- the finished diameter at the hem would be about 90cm (just under 3'), which would seem a reasonable width for walking, and give the farthingale an elegant and fairly narrow conical shape.
|Detail of Spanish Women from The Trachtenbuch of Christoph Weiditz, 1505.|
Alcega's construction notes
Alcega notes some important points regarding construction. The front and back sections do not utilise the fold, they are cut as separate pieces. Godet A is attached straight edge to straight edge to the front section (easy enough). Godet B is attached bias edge to straight edge, which must mean that you must have to flip the pattern pieces so that the bias edge of the godet meets the straight edge of the back section. He then notes that the side seams of the farthingale are straight edges, which only works if you place the bias edges of the godets at the CF and CB. He also states that there will be no bias edge on the sides, nor will it protrude on any side.
Putting it all together
|Click to enlarge|
Because I am working at a small scale I also had to add seam allowance to the pieces, which meant adjusting the layout on the fabric slightly, but not significantly.
|Click to enlarge|
It's worth noting that if you are looking at other reconstructions of this farthingale online, a few people get the construction wrong by placing the back godets B at the side. The problem seems to stem from an error made by Janet Arnold in "Patterns of Fashion", possibly because she may not have had an accurate translation of the Spanish text. Also, the way the godet B is drawn in the pattern the small curve at the top waistband edge is a little off, shown curving down slightly when it would be better more flat or even curving slightly the other way. It's not a big error and doesn't really affect the construction. It may have been enough to confuse some reconstructionists however.
|Hoop channels. Click to enlarge|
|Front. Click to enlarge|
|Back. Click to enlarge|
Also, in hidsight I would raise the starting point of the top hoop slightly to be closer to the hip line. Mine is just a little low I think. I would then either space the hoops slightly further apart or decrease the distance and add in a 7th hoop.
|Profile. Click to enlarge|
Also, the hoop material I used is only moderately stiff, so if something stiffer like reeds were used potentially the finished shape would be more circular. I would also imagine that the weight of over skirts would also compress the shape to be a little more circular.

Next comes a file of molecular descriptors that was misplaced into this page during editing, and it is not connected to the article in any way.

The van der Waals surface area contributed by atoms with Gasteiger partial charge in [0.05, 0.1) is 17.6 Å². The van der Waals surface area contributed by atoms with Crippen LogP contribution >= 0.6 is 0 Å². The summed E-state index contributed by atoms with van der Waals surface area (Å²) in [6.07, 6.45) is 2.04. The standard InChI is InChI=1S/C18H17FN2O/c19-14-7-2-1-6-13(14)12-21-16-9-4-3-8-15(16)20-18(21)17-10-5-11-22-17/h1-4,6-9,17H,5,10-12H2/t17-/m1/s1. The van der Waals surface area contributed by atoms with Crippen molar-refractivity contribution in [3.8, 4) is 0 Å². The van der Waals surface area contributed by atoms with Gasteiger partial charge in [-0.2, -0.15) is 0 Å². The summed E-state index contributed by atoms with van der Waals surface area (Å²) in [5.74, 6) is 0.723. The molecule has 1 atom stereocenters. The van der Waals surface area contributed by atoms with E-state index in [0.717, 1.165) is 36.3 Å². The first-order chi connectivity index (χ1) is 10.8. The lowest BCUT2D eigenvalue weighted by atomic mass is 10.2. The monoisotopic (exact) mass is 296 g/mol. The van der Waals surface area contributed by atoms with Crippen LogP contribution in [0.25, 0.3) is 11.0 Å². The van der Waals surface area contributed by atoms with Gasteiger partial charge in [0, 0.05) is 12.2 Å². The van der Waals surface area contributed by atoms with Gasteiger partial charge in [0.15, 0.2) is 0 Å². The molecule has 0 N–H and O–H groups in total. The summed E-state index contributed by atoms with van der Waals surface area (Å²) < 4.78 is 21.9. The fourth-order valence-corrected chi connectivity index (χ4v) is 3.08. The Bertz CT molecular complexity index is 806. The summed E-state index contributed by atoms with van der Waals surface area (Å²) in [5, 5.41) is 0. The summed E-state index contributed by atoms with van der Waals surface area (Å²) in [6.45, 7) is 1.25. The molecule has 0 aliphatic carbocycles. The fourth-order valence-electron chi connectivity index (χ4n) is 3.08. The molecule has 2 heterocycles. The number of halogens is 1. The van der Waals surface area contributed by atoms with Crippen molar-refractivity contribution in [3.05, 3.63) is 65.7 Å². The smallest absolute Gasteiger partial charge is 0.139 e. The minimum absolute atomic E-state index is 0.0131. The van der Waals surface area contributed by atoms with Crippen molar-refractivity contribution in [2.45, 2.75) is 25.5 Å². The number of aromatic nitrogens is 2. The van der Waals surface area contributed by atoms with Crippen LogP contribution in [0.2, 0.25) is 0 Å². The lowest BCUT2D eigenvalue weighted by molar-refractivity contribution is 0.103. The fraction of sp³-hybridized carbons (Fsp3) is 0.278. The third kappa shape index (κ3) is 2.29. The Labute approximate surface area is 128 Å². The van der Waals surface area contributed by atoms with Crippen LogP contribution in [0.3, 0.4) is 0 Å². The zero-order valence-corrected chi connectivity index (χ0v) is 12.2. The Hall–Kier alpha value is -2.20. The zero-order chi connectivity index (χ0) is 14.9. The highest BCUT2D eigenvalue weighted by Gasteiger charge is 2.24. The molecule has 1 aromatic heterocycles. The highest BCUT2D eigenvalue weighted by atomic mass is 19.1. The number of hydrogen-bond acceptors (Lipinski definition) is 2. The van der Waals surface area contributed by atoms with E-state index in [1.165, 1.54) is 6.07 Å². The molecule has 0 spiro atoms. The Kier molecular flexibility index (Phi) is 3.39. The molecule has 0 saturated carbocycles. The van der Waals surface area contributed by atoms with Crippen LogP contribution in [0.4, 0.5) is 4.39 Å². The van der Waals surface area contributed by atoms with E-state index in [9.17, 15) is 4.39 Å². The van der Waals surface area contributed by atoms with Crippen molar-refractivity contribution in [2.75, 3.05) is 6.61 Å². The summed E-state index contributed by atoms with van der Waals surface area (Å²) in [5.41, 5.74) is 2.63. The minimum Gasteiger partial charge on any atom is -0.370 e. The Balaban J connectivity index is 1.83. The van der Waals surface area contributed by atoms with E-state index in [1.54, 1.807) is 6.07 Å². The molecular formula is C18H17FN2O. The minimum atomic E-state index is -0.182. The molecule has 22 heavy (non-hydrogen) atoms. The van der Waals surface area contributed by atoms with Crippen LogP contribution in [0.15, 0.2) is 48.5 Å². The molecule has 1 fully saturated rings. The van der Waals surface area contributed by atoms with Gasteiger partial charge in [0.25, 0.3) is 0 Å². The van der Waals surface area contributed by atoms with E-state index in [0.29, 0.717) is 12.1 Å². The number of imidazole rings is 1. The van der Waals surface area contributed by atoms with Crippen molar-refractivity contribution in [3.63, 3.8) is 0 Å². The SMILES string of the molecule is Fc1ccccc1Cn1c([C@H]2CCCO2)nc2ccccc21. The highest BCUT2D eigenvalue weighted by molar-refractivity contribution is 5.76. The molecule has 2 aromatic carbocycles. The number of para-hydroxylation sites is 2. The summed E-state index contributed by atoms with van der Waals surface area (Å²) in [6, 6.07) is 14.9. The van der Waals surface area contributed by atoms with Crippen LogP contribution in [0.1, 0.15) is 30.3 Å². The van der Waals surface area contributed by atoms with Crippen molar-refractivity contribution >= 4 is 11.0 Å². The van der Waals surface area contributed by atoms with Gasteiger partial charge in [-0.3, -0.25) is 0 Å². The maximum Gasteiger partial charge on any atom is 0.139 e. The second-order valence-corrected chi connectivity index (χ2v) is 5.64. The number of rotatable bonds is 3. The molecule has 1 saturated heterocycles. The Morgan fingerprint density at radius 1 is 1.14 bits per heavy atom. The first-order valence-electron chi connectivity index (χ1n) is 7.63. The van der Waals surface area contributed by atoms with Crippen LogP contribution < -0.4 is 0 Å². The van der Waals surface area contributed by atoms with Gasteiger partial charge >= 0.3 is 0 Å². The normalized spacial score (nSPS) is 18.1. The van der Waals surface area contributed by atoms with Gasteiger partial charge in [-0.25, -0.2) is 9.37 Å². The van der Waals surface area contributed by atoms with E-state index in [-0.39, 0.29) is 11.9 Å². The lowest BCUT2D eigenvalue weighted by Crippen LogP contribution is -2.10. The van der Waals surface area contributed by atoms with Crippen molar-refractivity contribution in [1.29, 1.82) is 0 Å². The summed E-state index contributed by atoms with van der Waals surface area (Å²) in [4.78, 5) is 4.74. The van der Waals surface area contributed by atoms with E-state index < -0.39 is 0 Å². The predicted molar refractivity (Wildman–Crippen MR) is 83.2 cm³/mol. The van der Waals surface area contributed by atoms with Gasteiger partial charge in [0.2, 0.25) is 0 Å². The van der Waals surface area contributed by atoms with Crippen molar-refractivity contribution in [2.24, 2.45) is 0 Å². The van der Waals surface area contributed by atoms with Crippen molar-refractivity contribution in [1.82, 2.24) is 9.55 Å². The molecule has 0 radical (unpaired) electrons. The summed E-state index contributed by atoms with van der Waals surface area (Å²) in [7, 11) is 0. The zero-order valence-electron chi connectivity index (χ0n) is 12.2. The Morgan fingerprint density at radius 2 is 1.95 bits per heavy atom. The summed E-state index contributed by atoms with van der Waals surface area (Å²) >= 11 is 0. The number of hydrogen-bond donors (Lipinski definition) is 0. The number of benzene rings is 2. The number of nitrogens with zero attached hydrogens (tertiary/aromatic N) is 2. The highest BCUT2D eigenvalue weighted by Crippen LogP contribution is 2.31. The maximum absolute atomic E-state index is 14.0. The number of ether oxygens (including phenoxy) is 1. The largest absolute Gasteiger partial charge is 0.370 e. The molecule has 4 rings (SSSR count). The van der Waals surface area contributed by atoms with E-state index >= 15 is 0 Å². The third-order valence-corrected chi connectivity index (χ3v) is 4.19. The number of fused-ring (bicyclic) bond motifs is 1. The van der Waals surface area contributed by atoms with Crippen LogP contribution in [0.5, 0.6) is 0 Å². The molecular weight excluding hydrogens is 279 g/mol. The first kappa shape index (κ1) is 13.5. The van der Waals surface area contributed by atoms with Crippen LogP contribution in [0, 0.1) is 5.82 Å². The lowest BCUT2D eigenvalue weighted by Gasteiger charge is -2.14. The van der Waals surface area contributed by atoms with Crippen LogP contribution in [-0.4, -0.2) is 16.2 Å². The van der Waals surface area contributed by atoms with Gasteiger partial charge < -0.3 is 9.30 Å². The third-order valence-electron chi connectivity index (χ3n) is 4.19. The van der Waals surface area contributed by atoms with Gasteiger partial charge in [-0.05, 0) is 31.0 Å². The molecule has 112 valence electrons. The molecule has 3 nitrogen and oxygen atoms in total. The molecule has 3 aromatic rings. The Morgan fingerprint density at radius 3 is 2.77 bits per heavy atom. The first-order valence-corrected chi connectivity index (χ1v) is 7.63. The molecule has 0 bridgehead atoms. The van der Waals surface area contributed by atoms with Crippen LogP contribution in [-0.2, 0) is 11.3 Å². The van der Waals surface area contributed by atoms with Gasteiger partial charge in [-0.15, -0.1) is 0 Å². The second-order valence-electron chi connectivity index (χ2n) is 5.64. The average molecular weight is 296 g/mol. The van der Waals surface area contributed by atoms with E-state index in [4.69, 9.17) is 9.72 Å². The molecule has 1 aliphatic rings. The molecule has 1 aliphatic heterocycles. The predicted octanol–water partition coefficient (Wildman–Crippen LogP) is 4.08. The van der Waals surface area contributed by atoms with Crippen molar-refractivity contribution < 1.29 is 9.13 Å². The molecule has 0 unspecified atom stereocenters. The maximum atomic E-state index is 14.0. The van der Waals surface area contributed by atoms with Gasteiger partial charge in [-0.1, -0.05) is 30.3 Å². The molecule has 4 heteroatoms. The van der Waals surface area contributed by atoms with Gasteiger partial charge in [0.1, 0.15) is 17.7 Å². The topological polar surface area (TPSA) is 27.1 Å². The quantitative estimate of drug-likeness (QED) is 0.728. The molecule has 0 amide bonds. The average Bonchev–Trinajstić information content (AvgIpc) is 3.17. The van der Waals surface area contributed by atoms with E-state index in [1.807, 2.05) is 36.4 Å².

|Above. Click to enlarge|
My aim here is to explore the patterns and figure out how they go together by experimenting with them in scale. I do understand therefore that I haven't fully explored things like what type of material would be used to construct hoops for a full sized reconstruction. If you are interested in making a farthingale to Alcega's instructions, I would urge you to look at other reconstructions and perhaps explore the links at the top of this post. Hopefully my thoughts on the pattern and construction will help you along the way.
Next I will be jumping back to the first of the women's patterns in the book and looking at the pattern and construction of f.14 & f.14a the "Silk doublet for a woman".
This first post has already created quite a bit of discussion on the Elizabethan Costume facebook group, and prompted a fantastic re-translation of the Spanish text by Matthew Gnagy. (Oh how I wish I could read Spanish.) My interpretation of how to place the godets is the main point of discussion, along with the decision not to utilise the fold when cutting out the front and back sections. This is wonderful, and one of the reasons I am undertaking this project is to learn by doing and to explore the nature of these patterns. Getting alternate points of view is an important part of that process.
If you intend on reconstructing the farthingale yourself I would suggest looking at other reconstructions as well, because my interpretation is only one of several.